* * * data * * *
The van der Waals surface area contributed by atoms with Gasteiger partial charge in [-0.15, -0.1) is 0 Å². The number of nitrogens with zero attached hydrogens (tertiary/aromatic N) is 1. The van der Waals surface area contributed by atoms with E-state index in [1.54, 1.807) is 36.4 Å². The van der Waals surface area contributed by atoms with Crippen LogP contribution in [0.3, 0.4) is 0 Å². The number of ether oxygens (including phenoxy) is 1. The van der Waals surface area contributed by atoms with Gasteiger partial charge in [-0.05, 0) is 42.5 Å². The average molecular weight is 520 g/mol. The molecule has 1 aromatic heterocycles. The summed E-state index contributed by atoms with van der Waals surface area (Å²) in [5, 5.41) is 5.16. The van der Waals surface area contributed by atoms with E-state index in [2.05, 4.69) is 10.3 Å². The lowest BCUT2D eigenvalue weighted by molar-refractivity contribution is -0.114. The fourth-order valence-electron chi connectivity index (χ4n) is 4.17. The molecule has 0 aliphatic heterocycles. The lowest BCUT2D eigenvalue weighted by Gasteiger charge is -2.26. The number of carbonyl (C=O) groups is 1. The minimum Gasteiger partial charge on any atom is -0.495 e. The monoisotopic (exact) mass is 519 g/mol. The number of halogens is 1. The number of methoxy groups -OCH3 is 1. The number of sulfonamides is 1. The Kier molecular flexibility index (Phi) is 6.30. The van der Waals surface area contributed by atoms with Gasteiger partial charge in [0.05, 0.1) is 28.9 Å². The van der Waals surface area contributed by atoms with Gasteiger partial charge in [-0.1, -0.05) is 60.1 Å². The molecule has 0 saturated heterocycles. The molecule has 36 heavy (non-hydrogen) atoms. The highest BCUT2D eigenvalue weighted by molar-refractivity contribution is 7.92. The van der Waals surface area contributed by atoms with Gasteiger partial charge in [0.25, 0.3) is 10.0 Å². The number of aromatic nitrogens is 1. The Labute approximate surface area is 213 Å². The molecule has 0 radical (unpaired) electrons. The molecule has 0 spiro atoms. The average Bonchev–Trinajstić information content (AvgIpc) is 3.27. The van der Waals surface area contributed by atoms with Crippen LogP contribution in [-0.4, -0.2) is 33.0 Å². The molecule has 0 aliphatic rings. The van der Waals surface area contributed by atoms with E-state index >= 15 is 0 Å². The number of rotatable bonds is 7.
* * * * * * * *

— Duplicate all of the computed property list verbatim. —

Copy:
The van der Waals surface area contributed by atoms with Gasteiger partial charge in [-0.15, -0.1) is 0 Å². The number of nitrogens with zero attached hydrogens (tertiary/aromatic N) is 1. The van der Waals surface area contributed by atoms with E-state index in [1.54, 1.807) is 36.4 Å². The van der Waals surface area contributed by atoms with Crippen LogP contribution in [0.3, 0.4) is 0 Å². The number of ether oxygens (including phenoxy) is 1. The van der Waals surface area contributed by atoms with Gasteiger partial charge in [-0.05, 0) is 42.5 Å². The average molecular weight is 520 g/mol. The molecule has 1 aromatic heterocycles. The summed E-state index contributed by atoms with van der Waals surface area (Å²) in [5, 5.41) is 5.16. The van der Waals surface area contributed by atoms with E-state index in [2.05, 4.69) is 10.3 Å². The lowest BCUT2D eigenvalue weighted by molar-refractivity contribution is -0.114. The fourth-order valence-electron chi connectivity index (χ4n) is 4.17. The molecule has 0 aliphatic heterocycles. The lowest BCUT2D eigenvalue weighted by Gasteiger charge is -2.26. The number of carbonyl (C=O) groups is 1. The minimum Gasteiger partial charge on any atom is -0.495 e. The monoisotopic (exact) mass is 519 g/mol. The number of halogens is 1. The number of methoxy groups -OCH3 is 1. The number of sulfonamides is 1. The Kier molecular flexibility index (Phi) is 6.30. The van der Waals surface area contributed by atoms with Gasteiger partial charge in [0.05, 0.1) is 28.9 Å². The van der Waals surface area contributed by atoms with Gasteiger partial charge in [-0.1, -0.05) is 60.1 Å². The molecule has 0 saturated heterocycles. The molecule has 36 heavy (non-hydrogen) atoms. The highest BCUT2D eigenvalue weighted by molar-refractivity contribution is 7.92. The van der Waals surface area contributed by atoms with Gasteiger partial charge in [0.25, 0.3) is 10.0 Å². The number of aromatic nitrogens is 1. The Labute approximate surface area is 213 Å². The molecule has 0 radical (unpaired) electrons. The molecule has 0 spiro atoms. The average Bonchev–Trinajstić information content (AvgIpc) is 3.27. The van der Waals surface area contributed by atoms with Crippen LogP contribution in [-0.4, -0.2) is 33.0 Å². The molecule has 0 aliphatic rings. The van der Waals surface area contributed by atoms with E-state index >= 15 is 0 Å². The number of rotatable bonds is 7.